8

I want to create a database with the data files and the wal on different filesystems. I want the wal on a separate server over NFS, to avoid a loss of data in case of a fs/disk crash.

Where is the wal written?

Can I force it to a different location than the default via the configuration?

I'm on 9.1 if that matters.

Thanks.

13
  • 1
    And what will you do if a separate server with WAL will have "fs/disk crash"? The whole idea of "WAL on separate machine" doesn't sound good. – Ihor Romanchenko Sep 27 '13 at 10:40
  • @IgorRomanchenko: the Postgres Wiki says: "you might consider relocating the WAL (pg_xlog directory) to a separate disk to ease I/O load on the rest of the database" (see the link in my answer) – a_horse_with_no_name Sep 27 '13 at 10:55
  • 1
    In my opinion, putting your WAL on an NFS mount is a bad idea. You want the best performance and reliability for you WAL and I don't think an NFS mount can offer this. – Will Sep 27 '13 at 11:14
  • 1
    @a_horse_with_no_name On a separate disk but not on a separate machine. The reason of a separate disk is to split i/o for better performance. Moving WAL to separate machine wont give you performance benefits (and most likely will do the opposite). And with two machines involved your DB will crash if any machine crash -> less reliability. – Ihor Romanchenko Sep 27 '13 at 12:00
  • 1
    @YvesDorfsman 1) with synchronous replication there is no window for losing data (and it probably will be faster then "WAL on NFS") 2) Database connection can use SSL encription if it is set up properly (same encryption method that is used in ssh). 3) With "WAL on NFS" there can be a window for losing data if NFS does not fsync correctly. – Ihor Romanchenko Sep 27 '13 at 15:09
17

The WAL files are written to the directory pg_xlog inside of the data directory. Starting with Postgres 10, this directory was renamed to pg_wal

E.g. /var/lib/postgresql/10/main/pg_wal

See the manual for details:

If I'm not mistaken, this directory name can not be changed. But it can be a symbolic link that points to a different disk.

As a matter of fact this is actually recommended to tune WAL performance (See here: http://wiki.postgresql.org/wiki/Installation_and_Administration_Best_practices#WAL_Directory)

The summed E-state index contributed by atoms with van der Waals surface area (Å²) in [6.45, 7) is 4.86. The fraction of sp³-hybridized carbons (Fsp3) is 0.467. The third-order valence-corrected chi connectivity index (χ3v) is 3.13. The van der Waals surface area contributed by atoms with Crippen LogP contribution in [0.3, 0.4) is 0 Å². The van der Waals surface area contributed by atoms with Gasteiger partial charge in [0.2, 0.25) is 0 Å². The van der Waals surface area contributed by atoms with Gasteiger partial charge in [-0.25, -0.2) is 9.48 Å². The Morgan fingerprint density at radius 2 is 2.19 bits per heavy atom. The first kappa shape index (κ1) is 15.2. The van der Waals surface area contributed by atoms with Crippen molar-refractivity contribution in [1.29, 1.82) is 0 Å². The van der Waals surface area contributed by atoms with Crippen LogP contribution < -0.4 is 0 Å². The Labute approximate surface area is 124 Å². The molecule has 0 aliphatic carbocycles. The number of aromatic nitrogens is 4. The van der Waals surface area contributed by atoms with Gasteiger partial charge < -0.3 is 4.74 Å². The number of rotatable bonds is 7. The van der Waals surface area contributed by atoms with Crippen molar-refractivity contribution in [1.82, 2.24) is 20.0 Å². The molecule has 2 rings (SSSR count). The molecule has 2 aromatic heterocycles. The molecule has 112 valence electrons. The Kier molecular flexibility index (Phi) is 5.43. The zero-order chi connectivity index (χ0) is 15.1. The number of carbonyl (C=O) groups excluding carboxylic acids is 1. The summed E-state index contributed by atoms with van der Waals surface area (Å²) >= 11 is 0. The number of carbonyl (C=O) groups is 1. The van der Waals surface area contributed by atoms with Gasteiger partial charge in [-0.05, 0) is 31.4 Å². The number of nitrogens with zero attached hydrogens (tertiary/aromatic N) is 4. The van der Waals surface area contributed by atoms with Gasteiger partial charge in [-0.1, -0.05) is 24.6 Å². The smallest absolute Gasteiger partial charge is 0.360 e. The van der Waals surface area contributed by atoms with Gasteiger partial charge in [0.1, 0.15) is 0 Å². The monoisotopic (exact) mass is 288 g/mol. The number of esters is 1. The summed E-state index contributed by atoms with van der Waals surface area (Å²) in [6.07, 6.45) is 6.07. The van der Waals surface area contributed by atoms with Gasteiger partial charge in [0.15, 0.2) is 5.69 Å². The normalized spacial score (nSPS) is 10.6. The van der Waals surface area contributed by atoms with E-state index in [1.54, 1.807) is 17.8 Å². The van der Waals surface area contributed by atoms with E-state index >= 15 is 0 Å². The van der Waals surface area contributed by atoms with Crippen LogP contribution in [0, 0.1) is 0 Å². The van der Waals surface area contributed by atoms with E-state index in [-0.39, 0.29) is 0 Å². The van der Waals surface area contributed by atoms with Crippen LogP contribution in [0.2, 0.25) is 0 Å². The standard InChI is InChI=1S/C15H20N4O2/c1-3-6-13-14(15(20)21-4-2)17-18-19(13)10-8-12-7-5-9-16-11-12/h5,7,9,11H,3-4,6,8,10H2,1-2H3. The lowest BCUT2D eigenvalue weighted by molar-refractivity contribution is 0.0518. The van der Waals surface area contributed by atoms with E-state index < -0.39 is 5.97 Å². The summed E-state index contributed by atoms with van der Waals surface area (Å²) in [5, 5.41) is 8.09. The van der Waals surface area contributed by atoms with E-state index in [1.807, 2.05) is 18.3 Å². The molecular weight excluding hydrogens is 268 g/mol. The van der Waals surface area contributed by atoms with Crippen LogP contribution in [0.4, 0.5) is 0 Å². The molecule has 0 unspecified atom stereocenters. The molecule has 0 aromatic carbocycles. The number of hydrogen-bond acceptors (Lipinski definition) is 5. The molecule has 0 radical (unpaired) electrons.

4
  • 1
    Do google around postgresql+nfs though. If your NFS setup isn't 100% solid you'll be storing up trouble for yourself – Richard Huxton Sep 27 '13 at 10:41
  • 1
    Hoping @Yves and readers won't miss the irony in that whereas the answer is based on a performance recommandation (channel the xlog to a different disk for more bandwidth), the question is about putting xlog on remote storage, which is likely to be a unbearable performance-killer. – Daniel Vérité Sep 27 '13 at 15:05
  • @DanielVérité I do understand the performance penalty. I am looking at IgorRomancheko comment about streaming over SSL, and after some googling, this might actually be easier, and as a lot of you guys have commentd, less troublesome, than doing wal on NFS. – Yves Dorfsman Sep 27 '13 at 15:16
  • 3
    starting with postgres 10 the directory is called pg_wal instead of pg_xlog – tomsv Nov 22 '18 at 7:36
5

To Copy the WAL Directory to another file path/disk drive, follow these steps below:

Descriptive Steps

  1. Turn off Postgres to protect against corruption
  2. Copy WAL directory (by default on Ubuntu - /var/lib/postgresql/<version>/main/pg_wal) to new file path using rsync. It will preserve file/folder permissions and folder structure with the -a flag. You should leave off the training slash.
  3. Verify the contents copied correctly
  4. Rename pg_wal to pg_wal-backup in the Postgres data directory ($PG_DATA)
  5. Create a symbolic link to the new path to pg_wal in the Postgres data directory ($PG_DATA) and update the permissions of the symbolic link to be the postgres user
  6. Start Postgres and verify that you can connect to the database
  7. Optionally, delete the pg_wal-backup directory in the Postgres data directory ($PG_DATA)

Matching Commands

sudo service postgresql stop

sudo rsync -av /var/lib/postgresql/12/main/pg_wal /<new_path>
ls -la /<new_path>

sudo mv /var/lib/postgresql/12/main/pg_wal /var/lib/postgresql/12/main/pg_wal-backup
sudo ln -s /<new_path> /var/lib/postgresql/12/main/pg_wal
sudo chown -h postgres:postgres /var/lib/postgresql/12/main/pg_wal

sudo service postgresql start && sudo service postgresql status
# Verify DB connection using your db credentials/information
psql -h localhost -U postgres -p 5432

rm -rf /var/lib/postgresql/12/main/pg_wal-backup

Your Answer

By clicking “Post Your Answer”, you agree to our terms of service, privacy policy and cookie policy

Not the answer you're looking for? Browse other questions tagged or ask your own question.